By the rules
No, the idea does not work. There is a related optional in rule in the Dungeon master's guide, page 272. I have not tried it, so I will not comment it further.
I used a house rule in this spirit with Pathfinder 1. It worked fine. I also have experience with D&D 5, and given the similarity of the games, the same rule could work there, too.
Since my present D&D 5e game is not generally focused on figure chess, and when it is, not all the players are experienced, I do not currently use this house rule with D&D 5.
First get a mastery of the core rules
As always, it is an excellent idea to first get fluent with the core rules, and only then start experimenting with optional rules that add fiddliness, like grids, feats and house rules. Otherwise they will slow down play and make it more confusing.
Our house rule
I give the broad lines of the house rule, which should be sufficient for a game group with a sufficent mastery of the rules to develop the details. For all the gory details, see the house rule document here.
When attacking at a range, if you miss due to cover, you might hit something providing cover. If you miss your target's touch armour class (AC without armour-type bonuses, essentially), then you have a chance of hitting something behind them.
If you miss due to cover, you check whether you hit something providing cover. Check every source of cover, starting from the one first in the line of fire.
If the shot misses the target's touch armour class, as well as all sources of cover (if any), the proceed to check whatever is behind the target. Again, go through the potential targets in the same order as in which the projectile flies.
To check whether you actually hit, make attack rolls with a bonus that only takes into account strength modifier (if applicable) and enchantment bonus from magic weapon and maybe some situational modifiers; in essence, your skill (base attack bonus, corresponds to proficiency in D&D 5) and dexterity do not count, because you were not really aiming there. With many ranged weapons the attacks would thus be rolled at +0. If you hit something, the damage is affected likewise; strength matters, but sneak attack and similar precision damage does not.
A simplified version would be to roll the extra attacks with +0 to hit and base weapon damage only. A slightly more complicated version would be to allow strength bonus on both, if normally used in the attack. I recommend starting with the simple house rule and adding complications to taste after one is familiar with it.
Making the additional attacks without most of bonuses is a good idea from a point of view of realism, as your accuracy and skill should not matter too much, when considering whether a stray arrow hits or not.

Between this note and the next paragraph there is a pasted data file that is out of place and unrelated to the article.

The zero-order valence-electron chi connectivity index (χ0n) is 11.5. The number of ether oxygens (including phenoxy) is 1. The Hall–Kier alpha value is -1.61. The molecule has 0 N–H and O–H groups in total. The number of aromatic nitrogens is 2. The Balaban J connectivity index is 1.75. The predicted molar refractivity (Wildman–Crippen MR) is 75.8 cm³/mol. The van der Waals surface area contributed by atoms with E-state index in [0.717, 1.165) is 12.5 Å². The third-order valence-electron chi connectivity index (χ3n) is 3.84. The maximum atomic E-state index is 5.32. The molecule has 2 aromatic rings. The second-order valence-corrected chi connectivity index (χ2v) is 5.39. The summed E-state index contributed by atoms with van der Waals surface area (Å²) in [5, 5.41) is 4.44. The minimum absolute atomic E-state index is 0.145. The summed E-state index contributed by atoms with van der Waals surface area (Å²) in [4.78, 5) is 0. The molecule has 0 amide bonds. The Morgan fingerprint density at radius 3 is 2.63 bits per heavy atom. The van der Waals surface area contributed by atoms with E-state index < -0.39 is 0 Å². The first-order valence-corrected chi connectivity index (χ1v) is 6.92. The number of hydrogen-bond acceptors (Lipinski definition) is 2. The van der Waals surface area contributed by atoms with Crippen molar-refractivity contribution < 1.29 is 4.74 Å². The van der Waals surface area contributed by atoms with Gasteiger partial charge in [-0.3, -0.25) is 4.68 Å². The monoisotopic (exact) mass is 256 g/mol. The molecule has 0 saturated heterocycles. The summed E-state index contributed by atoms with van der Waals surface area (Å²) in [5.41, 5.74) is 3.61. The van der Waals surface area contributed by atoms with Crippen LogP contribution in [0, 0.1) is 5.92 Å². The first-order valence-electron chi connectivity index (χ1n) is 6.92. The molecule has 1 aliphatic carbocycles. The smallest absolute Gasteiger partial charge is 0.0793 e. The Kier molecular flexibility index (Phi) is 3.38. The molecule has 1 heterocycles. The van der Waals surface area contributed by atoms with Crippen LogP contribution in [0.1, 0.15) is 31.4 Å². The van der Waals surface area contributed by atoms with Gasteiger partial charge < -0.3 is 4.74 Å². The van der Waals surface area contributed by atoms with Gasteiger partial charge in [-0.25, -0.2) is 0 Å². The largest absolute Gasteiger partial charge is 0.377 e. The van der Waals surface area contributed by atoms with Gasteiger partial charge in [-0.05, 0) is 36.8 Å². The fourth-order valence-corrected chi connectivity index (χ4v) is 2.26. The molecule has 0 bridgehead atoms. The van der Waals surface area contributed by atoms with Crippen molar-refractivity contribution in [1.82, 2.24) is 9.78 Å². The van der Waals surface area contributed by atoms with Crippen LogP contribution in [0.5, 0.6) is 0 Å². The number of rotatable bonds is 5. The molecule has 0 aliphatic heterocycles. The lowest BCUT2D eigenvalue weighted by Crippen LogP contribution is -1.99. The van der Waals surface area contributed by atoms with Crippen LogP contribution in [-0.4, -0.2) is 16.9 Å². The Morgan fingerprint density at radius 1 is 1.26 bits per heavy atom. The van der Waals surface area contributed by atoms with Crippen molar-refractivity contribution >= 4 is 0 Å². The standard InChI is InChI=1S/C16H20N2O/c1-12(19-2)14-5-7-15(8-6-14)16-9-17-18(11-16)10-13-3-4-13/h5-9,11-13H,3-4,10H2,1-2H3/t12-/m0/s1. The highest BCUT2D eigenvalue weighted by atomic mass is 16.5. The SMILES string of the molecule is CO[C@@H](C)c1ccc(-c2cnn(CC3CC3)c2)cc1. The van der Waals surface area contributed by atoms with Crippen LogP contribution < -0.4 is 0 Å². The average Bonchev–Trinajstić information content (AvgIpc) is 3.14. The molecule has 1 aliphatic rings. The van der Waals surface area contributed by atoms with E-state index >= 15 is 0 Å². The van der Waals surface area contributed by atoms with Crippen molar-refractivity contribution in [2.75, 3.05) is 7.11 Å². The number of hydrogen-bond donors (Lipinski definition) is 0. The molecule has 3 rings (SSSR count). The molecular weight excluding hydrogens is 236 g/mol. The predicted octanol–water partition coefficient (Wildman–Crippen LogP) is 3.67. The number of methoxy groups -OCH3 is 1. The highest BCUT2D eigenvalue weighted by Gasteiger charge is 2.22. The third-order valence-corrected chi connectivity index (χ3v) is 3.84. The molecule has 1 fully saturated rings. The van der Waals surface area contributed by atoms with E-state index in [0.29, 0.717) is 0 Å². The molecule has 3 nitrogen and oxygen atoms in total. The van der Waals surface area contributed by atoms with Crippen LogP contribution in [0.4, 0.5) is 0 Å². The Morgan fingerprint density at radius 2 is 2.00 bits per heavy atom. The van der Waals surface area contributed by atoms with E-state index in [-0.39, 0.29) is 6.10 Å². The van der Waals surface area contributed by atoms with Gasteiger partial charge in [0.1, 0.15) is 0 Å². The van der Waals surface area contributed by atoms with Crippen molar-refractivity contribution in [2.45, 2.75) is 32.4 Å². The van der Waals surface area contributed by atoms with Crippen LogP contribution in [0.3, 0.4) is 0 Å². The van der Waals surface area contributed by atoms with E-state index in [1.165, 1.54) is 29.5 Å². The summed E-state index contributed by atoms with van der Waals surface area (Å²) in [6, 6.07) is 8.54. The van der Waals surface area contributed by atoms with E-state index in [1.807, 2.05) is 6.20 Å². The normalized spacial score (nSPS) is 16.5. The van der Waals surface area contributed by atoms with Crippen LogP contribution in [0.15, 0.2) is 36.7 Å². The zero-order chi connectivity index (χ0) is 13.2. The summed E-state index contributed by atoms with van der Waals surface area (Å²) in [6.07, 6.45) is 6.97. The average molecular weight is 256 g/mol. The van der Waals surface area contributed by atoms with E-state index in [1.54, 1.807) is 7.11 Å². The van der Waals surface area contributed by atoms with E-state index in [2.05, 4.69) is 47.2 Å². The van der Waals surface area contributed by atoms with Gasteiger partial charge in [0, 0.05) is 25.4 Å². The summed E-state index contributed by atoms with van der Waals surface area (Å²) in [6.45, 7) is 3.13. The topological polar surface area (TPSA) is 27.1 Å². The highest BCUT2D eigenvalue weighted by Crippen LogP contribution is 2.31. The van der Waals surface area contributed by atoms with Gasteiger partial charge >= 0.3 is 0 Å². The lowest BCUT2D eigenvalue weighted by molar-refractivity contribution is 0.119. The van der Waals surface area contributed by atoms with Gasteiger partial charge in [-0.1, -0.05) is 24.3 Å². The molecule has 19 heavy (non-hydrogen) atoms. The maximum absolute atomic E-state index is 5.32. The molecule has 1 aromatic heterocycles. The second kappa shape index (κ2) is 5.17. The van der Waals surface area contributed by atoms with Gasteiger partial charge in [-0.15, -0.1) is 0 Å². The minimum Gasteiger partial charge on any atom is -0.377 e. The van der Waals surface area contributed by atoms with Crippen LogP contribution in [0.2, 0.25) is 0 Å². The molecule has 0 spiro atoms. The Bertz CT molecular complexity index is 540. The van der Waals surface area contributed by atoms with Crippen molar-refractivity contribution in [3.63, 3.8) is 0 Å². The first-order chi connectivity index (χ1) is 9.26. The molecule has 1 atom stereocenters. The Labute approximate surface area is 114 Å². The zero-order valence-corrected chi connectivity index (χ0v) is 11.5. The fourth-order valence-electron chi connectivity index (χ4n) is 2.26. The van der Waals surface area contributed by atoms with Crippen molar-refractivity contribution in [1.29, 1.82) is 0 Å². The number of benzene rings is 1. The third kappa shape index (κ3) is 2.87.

It is also a good idea from a game balance point of view, as it limits the effectiveness of the incidental shots: they happen every now and then, and are fun, sometimes drop a weak enemy, but do not allow an archer character to significantly increase their damage per round.
What are the effects
This makes the figure chess aspect of the game more interesting and challenging. Being clumped together makes one more vulnerable to ranged attacks, but armoured characters are generally not affected; in fact, rarely does a stray attack hit someone behind an armoured character. Ranged characters need to be more careful to not risk hitting friends and to maximize the possibility of a stray hit on an enemy, but, again, mostly weak enemies would be affected.
We did not notice any significant effect on balance. The play was low level, and Pathfinder characters are imbalanced anyway due to class power differences, various amounts of optimization among players, and differing character levels (sandbox game, new characters at first level, fairly deadly).
We did get some tense situations with thrown grenade-like weapons and some nice hits and maybe some friendly fire with bows.
In particular, it was often an interesting problem to find a good place to shoot without having allies in the line, without being in front-line, and maybe getting several enemies as possible targets of stray shots. For us it turned out not to be trivial at all and forced interesting choices in terms of where to move and how big risks to take (risks: being attacked by enemy melee groups and friendly fire).
Effects on various niche abilities
If a general rule improves the game but has a weakening effect on a couple of specific abilities, this is not a problem. People can choose to not use a spell or ability if they deem it too weak. If an ability integral to a class is absolutely crippled, and someone really likes playing a member of that class, adjust the single ability. But otherwise wait to see if there is an actual problem in actual play.
Is this good for your game?
If almost the entire group or the entire group is not yet fluent with rules you do use, do not add more before getting fluent.
This rule only makes a difference if you have a fair share of figure chess play and find tactical movement and concerns interesting. Otherwise do not bother.
If your group is into hardcore character optimization and cares about maintaining the current balance, you should be careful about the ramifications. However, at least with the rules we used, the balance effects were very minor. I believe a strong reason for this was the the stray hits were rolled with low attack bonus and without lots of special sources of damage that often are what make ranged characters deadly.